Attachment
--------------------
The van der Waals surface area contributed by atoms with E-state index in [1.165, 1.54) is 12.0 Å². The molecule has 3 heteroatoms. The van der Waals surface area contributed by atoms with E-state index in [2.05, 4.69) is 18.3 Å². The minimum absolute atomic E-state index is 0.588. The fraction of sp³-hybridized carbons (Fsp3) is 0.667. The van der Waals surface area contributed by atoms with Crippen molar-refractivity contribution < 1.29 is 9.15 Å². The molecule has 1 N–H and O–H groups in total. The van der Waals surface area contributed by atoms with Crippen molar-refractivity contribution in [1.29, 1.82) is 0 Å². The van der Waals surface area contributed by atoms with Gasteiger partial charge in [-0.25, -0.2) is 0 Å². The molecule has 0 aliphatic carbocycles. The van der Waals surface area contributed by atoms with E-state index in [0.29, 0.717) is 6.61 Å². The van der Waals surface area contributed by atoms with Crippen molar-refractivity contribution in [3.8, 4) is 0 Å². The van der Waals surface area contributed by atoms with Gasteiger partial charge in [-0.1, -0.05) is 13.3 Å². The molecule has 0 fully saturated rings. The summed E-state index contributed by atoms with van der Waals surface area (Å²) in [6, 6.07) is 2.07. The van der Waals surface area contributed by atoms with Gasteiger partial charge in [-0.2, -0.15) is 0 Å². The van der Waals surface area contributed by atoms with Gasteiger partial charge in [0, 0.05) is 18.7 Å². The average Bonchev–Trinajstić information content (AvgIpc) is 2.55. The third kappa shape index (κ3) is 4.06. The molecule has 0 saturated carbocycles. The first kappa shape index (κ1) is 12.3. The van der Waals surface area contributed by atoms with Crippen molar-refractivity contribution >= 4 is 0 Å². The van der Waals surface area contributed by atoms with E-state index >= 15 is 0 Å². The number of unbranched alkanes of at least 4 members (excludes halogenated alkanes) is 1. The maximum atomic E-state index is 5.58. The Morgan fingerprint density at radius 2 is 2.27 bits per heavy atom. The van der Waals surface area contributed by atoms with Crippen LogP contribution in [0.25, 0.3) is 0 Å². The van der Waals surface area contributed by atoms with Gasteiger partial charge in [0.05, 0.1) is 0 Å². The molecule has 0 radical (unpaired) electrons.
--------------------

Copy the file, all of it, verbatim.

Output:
The van der Waals surface area contributed by atoms with E-state index in [1.165, 1.54) is 12.0 Å². The molecule has 3 heteroatoms. The van der Waals surface area contributed by atoms with E-state index in [2.05, 4.69) is 18.3 Å². The minimum absolute atomic E-state index is 0.588. The fraction of sp³-hybridized carbons (Fsp3) is 0.667. The van der Waals surface area contributed by atoms with Crippen molar-refractivity contribution < 1.29 is 9.15 Å². The molecule has 1 N–H and O–H groups in total. The van der Waals surface area contributed by atoms with Crippen molar-refractivity contribution in [1.29, 1.82) is 0 Å². The van der Waals surface area contributed by atoms with Gasteiger partial charge in [-0.25, -0.2) is 0 Å². The molecule has 0 aliphatic carbocycles. The van der Waals surface area contributed by atoms with E-state index in [0.29, 0.717) is 6.61 Å². The van der Waals surface area contributed by atoms with Crippen molar-refractivity contribution in [3.8, 4) is 0 Å². The van der Waals surface area contributed by atoms with Gasteiger partial charge in [-0.1, -0.05) is 13.3 Å². The molecule has 0 fully saturated rings. The summed E-state index contributed by atoms with van der Waals surface area (Å²) in [6, 6.07) is 2.07. The van der Waals surface area contributed by atoms with Gasteiger partial charge in [-0.2, -0.15) is 0 Å². The van der Waals surface area contributed by atoms with Gasteiger partial charge in [0, 0.05) is 18.7 Å². The average Bonchev–Trinajstić information content (AvgIpc) is 2.55. The third kappa shape index (κ3) is 4.06. The molecule has 0 saturated carbocycles. The first kappa shape index (κ1) is 12.3. The van der Waals surface area contributed by atoms with Crippen molar-refractivity contribution >= 4 is 0 Å². The van der Waals surface area contributed by atoms with E-state index >= 15 is 0 Å². The number of unbranched alkanes of at least 4 members (excludes halogenated alkanes) is 1. The maximum atomic E-state index is 5.58. The Morgan fingerprint density at radius 2 is 2.27 bits per heavy atom. The van der Waals surface area contributed by atoms with Crippen LogP contribution in [0.25, 0.3) is 0 Å². The van der Waals surface area contributed by atoms with Gasteiger partial charge in [0.05, 0.1) is 0 Å². The molecule has 0 radical (unpaired) electrons.